In the papers, the report in the Telegraph is tellingly anonymous. It details action the regime is said to be taking behind the scenes in preparation for a crackdown. Their website too includes a link to a short video report.
This shows how censorship is breaking down. Indeed, the Financial Times headlines its report "Burma junta wary in YouTube era". The piece has detailed discussion of the south Asian political attitudes to the protests (well worth reading in full, with concern for human rights notable by its absence), and focuses on the increased vulnerability of the regime with the breakdown of censorship.
As they confront the biggest challenge to their rule in two decades, the military must also be considering the international ramifications of a violent crackdown at a time when Burma’s communication links to the outside world are stronger than ever before, thanks to internet and mobile phones.Other countries' governments - less secure in their authority than governments in established democracies - will not want their people to start thinking that people power can make a difference. African governments - also insecure - do not care at all how badly Mugabe treats the citizens of Zimbabwe. Let us hope Asian governments will be less tolerant.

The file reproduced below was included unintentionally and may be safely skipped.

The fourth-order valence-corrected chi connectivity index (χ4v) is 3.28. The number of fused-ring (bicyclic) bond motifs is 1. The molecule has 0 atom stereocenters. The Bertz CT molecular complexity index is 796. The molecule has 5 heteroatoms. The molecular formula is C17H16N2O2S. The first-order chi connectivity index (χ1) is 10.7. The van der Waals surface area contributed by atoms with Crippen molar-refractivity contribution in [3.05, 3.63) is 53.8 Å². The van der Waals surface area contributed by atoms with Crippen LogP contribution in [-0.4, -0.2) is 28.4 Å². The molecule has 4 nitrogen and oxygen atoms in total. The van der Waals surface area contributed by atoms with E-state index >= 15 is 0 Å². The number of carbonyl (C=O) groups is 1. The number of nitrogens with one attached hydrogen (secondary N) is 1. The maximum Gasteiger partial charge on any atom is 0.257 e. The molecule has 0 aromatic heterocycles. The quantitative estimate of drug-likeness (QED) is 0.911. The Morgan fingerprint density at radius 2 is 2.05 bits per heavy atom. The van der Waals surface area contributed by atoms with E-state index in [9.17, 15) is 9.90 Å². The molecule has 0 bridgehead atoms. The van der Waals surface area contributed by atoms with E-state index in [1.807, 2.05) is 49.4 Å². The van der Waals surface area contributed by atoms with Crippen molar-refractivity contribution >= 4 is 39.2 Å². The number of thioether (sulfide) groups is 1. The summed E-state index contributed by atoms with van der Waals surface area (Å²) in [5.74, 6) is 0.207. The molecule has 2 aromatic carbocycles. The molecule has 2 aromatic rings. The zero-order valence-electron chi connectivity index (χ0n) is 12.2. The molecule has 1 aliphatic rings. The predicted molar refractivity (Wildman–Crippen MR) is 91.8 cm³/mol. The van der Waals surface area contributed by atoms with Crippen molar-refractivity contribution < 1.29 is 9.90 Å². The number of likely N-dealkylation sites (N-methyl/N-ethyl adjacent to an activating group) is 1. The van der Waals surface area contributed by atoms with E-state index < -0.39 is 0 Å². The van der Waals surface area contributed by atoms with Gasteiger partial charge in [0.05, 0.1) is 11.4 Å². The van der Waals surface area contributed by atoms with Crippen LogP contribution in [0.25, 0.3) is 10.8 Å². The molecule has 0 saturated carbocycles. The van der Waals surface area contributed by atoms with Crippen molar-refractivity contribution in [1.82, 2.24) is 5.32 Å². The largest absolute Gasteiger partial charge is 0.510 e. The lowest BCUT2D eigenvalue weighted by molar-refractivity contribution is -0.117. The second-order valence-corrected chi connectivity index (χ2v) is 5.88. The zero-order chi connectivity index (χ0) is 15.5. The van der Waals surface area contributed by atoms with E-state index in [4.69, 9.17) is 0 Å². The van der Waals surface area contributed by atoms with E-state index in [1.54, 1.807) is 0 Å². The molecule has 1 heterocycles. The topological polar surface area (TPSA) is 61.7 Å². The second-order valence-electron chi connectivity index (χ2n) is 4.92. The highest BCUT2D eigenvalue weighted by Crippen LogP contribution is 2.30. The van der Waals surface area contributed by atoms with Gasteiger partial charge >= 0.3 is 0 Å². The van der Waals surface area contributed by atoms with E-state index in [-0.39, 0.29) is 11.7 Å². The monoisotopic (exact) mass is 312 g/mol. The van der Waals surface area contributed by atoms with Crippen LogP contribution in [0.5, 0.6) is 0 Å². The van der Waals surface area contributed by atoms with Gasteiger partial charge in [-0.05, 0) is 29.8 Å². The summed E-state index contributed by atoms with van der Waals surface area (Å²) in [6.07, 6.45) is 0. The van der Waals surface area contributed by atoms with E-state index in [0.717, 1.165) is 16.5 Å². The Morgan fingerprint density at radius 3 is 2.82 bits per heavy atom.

Indeed, any bloodshed could have a serious impact on Burma’s relationships with Asian friends, who in recent years have defended the junta in international forums – including the United Nations Security Council – from western pressure for political change.
“Shooting peaceful demonstrators in the full-glare of YouTube is no longer something that even Burma’s allies will be able to ignore,” said one long-time Burma watcher.
We can only wish poor Burma well.